French regulator approves Tricastin restart

06 December 2017

EDF has received permission from France's Autorité de Sûreté Nucléaire (ASN) to restart three reactors at the Tricastin power plant after carrying out repairs to a canal embankment. The regulator ordered the temporary shutdown of Tricastin's reactors on 27 September because of the risks of failure of a 400 metre long portion of the embankment of the Donzére-Mondragon canal in the event of an earthquake.

Tricastin (Image: ASN)

Failure of the embankment in the event of an earthquake would have resulted in flooding, ASN said. As well as potentially causing a fuel melt accident in the plant's four reactors, such flooding would also have made deployment of on-site and off-site emergency management resources particularly difficult, the regulator said.

EDF conducted geotechnical surveys of the embankment before carrying out work to strengthen the portion concerned. The ASN said an assessment of the strengthened embankment, performed by France's Institute for Radiological Protection and Nuclear Safety (IRSN) at its request, "confirms that there would be no failure in the event of a safe shutdown earthquake, which is the largest earthquake studied in the nuclear safety case."

The assessment showed that, in certain conditions, there is a risk of localised landslips which would not compromise the stability of the embankment, but would require repair work subsequent to an earthquake. "EDF has therefore pre-positioned equipment in the vicinity of the embankment, in order to be able to carry out these necessary works to repair any landslips observed following an earthquake," the ASN said.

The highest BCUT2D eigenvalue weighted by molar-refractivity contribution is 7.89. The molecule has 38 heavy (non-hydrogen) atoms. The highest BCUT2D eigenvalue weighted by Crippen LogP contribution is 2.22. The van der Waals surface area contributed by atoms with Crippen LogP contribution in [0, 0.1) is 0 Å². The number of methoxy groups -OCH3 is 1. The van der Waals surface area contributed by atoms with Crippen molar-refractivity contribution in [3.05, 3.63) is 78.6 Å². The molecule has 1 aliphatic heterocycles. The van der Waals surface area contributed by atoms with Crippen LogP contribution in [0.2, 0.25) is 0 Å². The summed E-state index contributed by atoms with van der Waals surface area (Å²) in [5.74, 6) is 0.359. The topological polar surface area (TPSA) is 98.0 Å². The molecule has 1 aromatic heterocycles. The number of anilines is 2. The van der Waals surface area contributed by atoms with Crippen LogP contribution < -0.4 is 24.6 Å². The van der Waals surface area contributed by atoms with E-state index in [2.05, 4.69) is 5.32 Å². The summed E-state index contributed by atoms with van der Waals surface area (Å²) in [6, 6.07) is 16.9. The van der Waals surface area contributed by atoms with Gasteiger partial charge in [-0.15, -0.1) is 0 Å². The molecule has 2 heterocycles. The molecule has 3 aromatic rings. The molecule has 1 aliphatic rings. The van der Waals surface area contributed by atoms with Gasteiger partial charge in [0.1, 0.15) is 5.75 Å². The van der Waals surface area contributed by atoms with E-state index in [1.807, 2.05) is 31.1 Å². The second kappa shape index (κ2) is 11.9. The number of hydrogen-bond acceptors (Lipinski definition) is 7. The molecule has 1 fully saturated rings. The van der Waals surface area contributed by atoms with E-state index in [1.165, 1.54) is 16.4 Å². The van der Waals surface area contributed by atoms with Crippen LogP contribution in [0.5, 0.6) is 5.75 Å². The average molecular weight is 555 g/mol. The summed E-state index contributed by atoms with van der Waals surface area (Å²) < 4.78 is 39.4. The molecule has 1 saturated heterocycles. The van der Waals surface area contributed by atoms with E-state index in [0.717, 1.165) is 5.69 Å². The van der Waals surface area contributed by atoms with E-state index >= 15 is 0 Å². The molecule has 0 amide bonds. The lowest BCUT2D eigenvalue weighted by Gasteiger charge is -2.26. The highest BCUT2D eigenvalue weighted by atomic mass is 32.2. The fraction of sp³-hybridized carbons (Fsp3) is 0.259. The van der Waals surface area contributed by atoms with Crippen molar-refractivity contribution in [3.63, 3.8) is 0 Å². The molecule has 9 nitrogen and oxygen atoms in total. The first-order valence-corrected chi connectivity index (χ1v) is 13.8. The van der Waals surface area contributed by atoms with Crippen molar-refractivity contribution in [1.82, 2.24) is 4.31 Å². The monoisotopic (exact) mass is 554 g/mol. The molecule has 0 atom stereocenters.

EDF has undertaken to implement enhanced monitoring of the embankment and intends to further strengthen the embankment so that it can withstand the extreme earthquake defined in the stress tests performed following the Fukushima Daiichi accident, the ASN said.

The ASN has now given its consent for Tricastin 2, 3 and 4 to restart. Unit 1 will remain shut down as EDF intends to carry out maintenance work on it, the regulator said.

The ASN said it had also on 23 October authorised the restart of Areva's Comurhex I uranium conversion facility, also located at Tricastin, after steps taken to reinforce the means of controlling chemical release if the embankment were to fail after an earthquake. "This restart means that the hazardous substances can be removed from the site with a view to final shutdown of the facility scheduled for the end of December 2017," it said.

Researched and written
by World Nuclear News